Peter Brötzmann & Hamid Drake

Brötzmann / Drake

Brö Records Brö-D CD

Out of print

Brötzmann alto & tenor saxophones, tarogato
Drake frame drum, trap kit

Track Listing:
  1. Nr. 1 (15:52)
  2. Nr. 2 (18:07)
  3. Nr. 3 (11:36)
  4. Nr. 4 (07:55)

09 March 2004, Beachland Ballroom, Cleveland, OH
producers: Michael Ehlers & Brötzmann
engineer: The Eremite Mobile Unit
photography: Brötzmann & Fred Burkhart
silkscreens: Alan Sherry/Siwa

Peter Brötzmann & Hamid Drake: Brötzmann / Drake

brö-d is available exclusively at concerts on the 2010 u.s.a. brötzmann/drake tour, & here at while supplies last. packaged in the same heavyweight cardstock gatefold-style sleeve as earlier brö letter series c/ds, this time with hand pulled screen printed covers by alan sherry/siwa records.  numbered edition of 525 copies.

peter brötzmann/hamid drake
live at the SEA Theater, NYC

april 18 2010 (part one)
peter brötzmann/hamid drake
live at the SEA Theater, NYC

april 18 2010 (part two)

Iron-lunged German saxophonist Peter Brötzmann's Brö Records has a special history, beginning with his first LPs, For Adolphe Sax and Machine Gun.  In 2002, he revived the label with Michael Ehlers of Eremite, reserving it for limited-run special projects.  Most of the recordings have been CDs made to sell on specific tours, & they've all presented Brötzmann in duets with drummers, one in 2005 with Nasheet Waits & two for a tour with Han Bennink in 2006. Recorded in 2004 at Cleveland's Beachland Ballroom Tavern, this one features Hamid Drake, a regular Brötzmann partner both in small groups & the Chicago Tentet.  Like the previous CDs it's packaged in a hand-printed piece of folded cardboard with a rubber nipple to hold the disc in place.  It's as simple & functional as packaging can be & this limited-edition is available only from the musicians on their 2010 tour or from Eremite.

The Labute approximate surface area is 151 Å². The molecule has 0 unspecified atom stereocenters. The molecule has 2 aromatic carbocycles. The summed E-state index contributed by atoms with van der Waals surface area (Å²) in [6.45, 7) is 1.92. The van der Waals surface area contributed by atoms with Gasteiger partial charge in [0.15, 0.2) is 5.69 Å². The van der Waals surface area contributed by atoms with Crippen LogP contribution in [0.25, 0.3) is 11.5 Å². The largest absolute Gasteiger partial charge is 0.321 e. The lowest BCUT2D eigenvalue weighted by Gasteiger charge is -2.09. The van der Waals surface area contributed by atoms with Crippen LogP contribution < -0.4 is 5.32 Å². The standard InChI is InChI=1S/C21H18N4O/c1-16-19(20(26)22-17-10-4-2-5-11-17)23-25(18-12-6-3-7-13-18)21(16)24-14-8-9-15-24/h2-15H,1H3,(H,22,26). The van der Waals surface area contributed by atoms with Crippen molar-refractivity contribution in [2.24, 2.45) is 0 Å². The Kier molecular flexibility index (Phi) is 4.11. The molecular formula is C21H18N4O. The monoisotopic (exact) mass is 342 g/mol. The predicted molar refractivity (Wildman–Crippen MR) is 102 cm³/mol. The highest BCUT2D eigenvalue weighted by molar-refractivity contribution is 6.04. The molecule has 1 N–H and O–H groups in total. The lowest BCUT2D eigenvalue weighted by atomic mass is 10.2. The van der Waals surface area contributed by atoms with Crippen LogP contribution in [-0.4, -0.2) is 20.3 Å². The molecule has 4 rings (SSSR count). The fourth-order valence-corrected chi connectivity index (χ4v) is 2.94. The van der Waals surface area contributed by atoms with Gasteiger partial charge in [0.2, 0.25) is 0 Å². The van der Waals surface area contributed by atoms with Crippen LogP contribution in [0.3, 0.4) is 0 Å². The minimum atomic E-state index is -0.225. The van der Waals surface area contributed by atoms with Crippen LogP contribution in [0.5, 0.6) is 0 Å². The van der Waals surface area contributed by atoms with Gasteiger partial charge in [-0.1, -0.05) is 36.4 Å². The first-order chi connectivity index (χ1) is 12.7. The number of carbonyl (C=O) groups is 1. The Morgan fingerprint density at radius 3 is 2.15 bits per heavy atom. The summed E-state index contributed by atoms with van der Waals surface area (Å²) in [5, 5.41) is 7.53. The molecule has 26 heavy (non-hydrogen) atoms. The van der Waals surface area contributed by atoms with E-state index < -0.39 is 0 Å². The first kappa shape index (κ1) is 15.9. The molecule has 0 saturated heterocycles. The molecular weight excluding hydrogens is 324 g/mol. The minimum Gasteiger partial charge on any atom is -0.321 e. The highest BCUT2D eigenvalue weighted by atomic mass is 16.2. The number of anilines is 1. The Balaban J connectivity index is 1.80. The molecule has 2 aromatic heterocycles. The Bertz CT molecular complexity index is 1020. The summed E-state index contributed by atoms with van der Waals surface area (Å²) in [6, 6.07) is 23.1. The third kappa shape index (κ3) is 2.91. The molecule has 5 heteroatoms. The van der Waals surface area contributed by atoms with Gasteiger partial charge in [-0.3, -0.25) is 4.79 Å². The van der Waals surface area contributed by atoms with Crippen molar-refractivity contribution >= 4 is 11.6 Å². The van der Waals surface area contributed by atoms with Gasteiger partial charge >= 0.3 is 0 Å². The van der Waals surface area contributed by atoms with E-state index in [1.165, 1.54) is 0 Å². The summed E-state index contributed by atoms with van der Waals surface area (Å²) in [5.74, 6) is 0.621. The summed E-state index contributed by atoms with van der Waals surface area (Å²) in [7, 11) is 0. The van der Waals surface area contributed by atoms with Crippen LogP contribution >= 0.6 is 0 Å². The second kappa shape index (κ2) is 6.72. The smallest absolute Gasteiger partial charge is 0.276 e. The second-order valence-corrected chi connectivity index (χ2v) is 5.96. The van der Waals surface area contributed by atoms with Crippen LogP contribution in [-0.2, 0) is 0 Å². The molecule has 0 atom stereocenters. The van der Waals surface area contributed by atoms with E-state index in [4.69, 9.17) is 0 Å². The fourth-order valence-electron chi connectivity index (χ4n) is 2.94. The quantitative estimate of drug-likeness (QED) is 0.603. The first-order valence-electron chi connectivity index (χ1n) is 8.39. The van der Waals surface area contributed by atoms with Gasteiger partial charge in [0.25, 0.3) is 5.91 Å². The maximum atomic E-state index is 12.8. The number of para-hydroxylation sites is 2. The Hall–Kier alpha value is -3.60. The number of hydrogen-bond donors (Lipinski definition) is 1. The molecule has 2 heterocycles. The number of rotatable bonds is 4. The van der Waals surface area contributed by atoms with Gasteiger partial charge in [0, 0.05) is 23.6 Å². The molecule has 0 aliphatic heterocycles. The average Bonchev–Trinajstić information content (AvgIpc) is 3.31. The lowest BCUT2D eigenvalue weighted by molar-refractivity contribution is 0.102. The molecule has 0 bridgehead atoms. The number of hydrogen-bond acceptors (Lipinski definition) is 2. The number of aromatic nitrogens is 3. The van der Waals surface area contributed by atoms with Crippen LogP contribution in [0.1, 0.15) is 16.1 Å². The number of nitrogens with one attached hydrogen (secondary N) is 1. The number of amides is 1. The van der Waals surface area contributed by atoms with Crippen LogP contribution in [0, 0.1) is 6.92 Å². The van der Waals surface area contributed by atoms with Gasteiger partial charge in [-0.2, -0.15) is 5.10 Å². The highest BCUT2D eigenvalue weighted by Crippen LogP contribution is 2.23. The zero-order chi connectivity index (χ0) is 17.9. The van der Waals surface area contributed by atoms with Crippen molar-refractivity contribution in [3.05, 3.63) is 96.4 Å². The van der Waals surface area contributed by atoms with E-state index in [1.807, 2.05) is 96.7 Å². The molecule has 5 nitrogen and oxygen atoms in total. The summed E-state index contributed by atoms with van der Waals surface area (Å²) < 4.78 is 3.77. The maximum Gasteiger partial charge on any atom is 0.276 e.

The music, too, is as intense, direct & personal as one expects from Brötzmann: four pieces in which he moves from alto to tarogato to tenor, in constant dialogue with Drake, who is a master at creating the kind of polyrhythmic parade rhythms that Ed Blackwell did so well.  Each piece is an exercise in the visceral free improvisation that has always defined Brötzmann's music: initial melodic impulses are reduced to a trill, a wail, a bugle call, a portion of a scale, or a travesty of a traditional ballad.  The longest track at 18 minutes, "Nr. 02" is a dialogue for tarogato & frame drum, Drake establishing different pitch patterns & rhythmic figures as Brötzmann creates swirling modal patterns in which the rapid, repeated lines begin to double up into multiphonics before the piece moves to a kenning dirge evocative of the Middle East.  "Nr. 03" may be Brötzmann's most powerful statement here, a classic tenor oration that magnifies emotion to an epic scale before Drake enters to supply both sonic backdrop & rhythmic fuel.  This is genuinely elemental music, an authentic encounter between two musicians deeply attuned to one another's methods & impulses.  

-- Stuart Broomer, Signal To Noise